More and more boat manufacturers are building certain models with a pedal drive system and a rudder; which allows you to move and steer the kayak while keeping your hands free.  Pedal drives add quite a bit of expense to a kayak, however, there are a lot of benefits.  For one, you can pedal a kayak faster than you can paddle one.  Typically, your legs are stronger than your arms, so you may get less fatigued over time.  It is easier to move against the wind or current when pedaling versus paddling.  And for people who fish, it frees up your hands for fishing; and allows you to move your boat where you want it to be without putting your fishing rod down. 


Size and Weight of Paddler (and gear) Considerations

This is an important factor when selecting a boat.  Make sure you are aware of the maximum weight capacity of the kayak.  The maximum weight will include both the weight of the paddler plus any other gear you will be placing in the kayak.  Don’t push the limits of this number.  If you exceed the maximum capacity of the boat, the boat will not handle well, and will be unsafe.

Price – Why The Big Price Differences?

You will notice a pretty big range of prices for kayaks.  Following are the key reasons:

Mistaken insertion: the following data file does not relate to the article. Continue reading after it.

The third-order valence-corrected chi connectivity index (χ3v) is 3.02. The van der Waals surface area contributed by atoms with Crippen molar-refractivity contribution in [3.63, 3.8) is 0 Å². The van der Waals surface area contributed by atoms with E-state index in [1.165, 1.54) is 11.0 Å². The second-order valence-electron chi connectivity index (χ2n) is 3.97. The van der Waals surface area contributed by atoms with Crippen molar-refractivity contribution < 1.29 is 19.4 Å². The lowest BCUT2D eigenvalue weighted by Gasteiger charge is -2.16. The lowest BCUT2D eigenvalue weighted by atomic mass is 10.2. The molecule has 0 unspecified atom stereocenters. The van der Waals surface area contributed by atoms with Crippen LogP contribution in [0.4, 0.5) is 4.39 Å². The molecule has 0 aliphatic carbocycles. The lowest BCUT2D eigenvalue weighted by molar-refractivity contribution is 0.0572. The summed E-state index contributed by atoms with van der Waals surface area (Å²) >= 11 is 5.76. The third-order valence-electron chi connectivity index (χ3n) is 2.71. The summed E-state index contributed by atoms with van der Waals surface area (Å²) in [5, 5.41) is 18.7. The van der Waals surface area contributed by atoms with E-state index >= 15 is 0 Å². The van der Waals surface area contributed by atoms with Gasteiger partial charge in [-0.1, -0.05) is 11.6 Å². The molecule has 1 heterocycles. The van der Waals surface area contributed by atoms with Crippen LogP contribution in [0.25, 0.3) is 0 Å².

Less expensive kayaks will have thinner material; will have seams where two or more pieces have been welded together and may handle significantly different (i.e. worse) than a well-crafted and designed hull.

Where They are Made
China can make a much less expensive kayak; however, if you’re looking for high quality design and construction, stick to Made in the USA.

Seats range from just a seat that is molded into the plastic, to a highly comfortable, adjustable seat that can move from a low position to a high position, can be used as a camp chair, and provides great back support for a full day of comfort.  The seat has a big impact on price.  If you’re going to upgrade one thing, you should consider the seat.

Generally speaking the bigger the boat the more expensive the boat.

Accessories and rigging of the boat
following are some additional features that add to the price of a kayak:

·        Storage hatches

·        Built-in rod holders

·        Rudders

·        Drop down skegs

·        Bungee straps,

·        Skid plates

·        More comfortable carrying handles